It is vital for you to know how your advisor gets paid so that you can determine what conflicts of interest they have. When advisors receive any form of commission from the sale of a product (whether insurance or investment) they will have a direct conflict that inhibits their ability to provide you with objective advice.

Some final thoughts.

Is whole life insurance bad? Not at all. 

There are a few situations where it can be useful—most often when the insured has an important reason for a guaranteed death benefit beyond the years that term insurance can provide. 

So it’s not that the product is bad. The problem is that it is often oversold by “financial advisors” and insurance agents who are incentivized to do so in hopes of earning a large commission.

Though I respect my friend, I don’t agree with his argument in theory or in practice. 

There are important tools that exist in order to help provide clients with tax-free income in retirement without the headache and complexity of incorporating whole life insurance into the plan. Additionally, there are some very good reasons to defer income if you are currently in a high tax bracket. Whole life advocates often point to a down-the-road scenario when taxes may rise. Will they rise in the future? I think so. Will they fall again at some point after they rise? I think so. The point is that I can’t predict the future, and neither can anyone else. So we take prudent measures to diversify from a tax perspective with the most efficient and effective tools available.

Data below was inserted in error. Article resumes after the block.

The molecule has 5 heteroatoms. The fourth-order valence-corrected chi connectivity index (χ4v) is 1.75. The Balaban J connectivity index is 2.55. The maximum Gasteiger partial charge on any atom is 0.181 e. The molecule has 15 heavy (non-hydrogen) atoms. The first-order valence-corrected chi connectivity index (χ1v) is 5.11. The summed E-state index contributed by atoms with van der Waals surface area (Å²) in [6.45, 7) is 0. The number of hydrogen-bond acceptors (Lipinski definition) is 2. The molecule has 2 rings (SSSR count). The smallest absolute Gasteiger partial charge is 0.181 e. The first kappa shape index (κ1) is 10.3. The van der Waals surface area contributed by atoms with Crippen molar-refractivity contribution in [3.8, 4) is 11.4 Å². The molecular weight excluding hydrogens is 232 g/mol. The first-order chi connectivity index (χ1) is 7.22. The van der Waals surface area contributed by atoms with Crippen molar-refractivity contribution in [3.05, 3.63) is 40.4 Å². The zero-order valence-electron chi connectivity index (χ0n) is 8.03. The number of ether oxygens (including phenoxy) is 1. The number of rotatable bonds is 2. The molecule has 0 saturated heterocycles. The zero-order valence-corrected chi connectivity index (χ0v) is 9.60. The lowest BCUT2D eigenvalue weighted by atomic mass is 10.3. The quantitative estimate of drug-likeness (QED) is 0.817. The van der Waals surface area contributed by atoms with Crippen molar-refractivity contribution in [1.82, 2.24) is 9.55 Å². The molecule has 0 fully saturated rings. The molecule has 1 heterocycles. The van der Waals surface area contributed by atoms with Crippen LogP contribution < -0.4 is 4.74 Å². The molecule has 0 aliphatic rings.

But if you’re currently considering a whole life insurance purchase for its “tax benefits,” consider having your policy and situation reviewed by someone who gets paid hourly, on retainer, or on a per project basis. It’s not hard to see why their advice may be more objective and conflict-free than that of the agent who will get a commission for selling you the policy.

For more of my writing and thinking, click here.

Disclaimer:

The content you just read is for informational purposes only. Yes, I’m a financial advisor, but this article really isn’t intended as advice for you specifically. Your unique situation needs to be taken into account, and the ideas presented here may not apply. 

So, please make sure you do your due diligence BEFORE implementing anything. Due diligence includes hiring a qualified professional who understands your situation completely and can offer you personalized advice.


Donovan Sanchez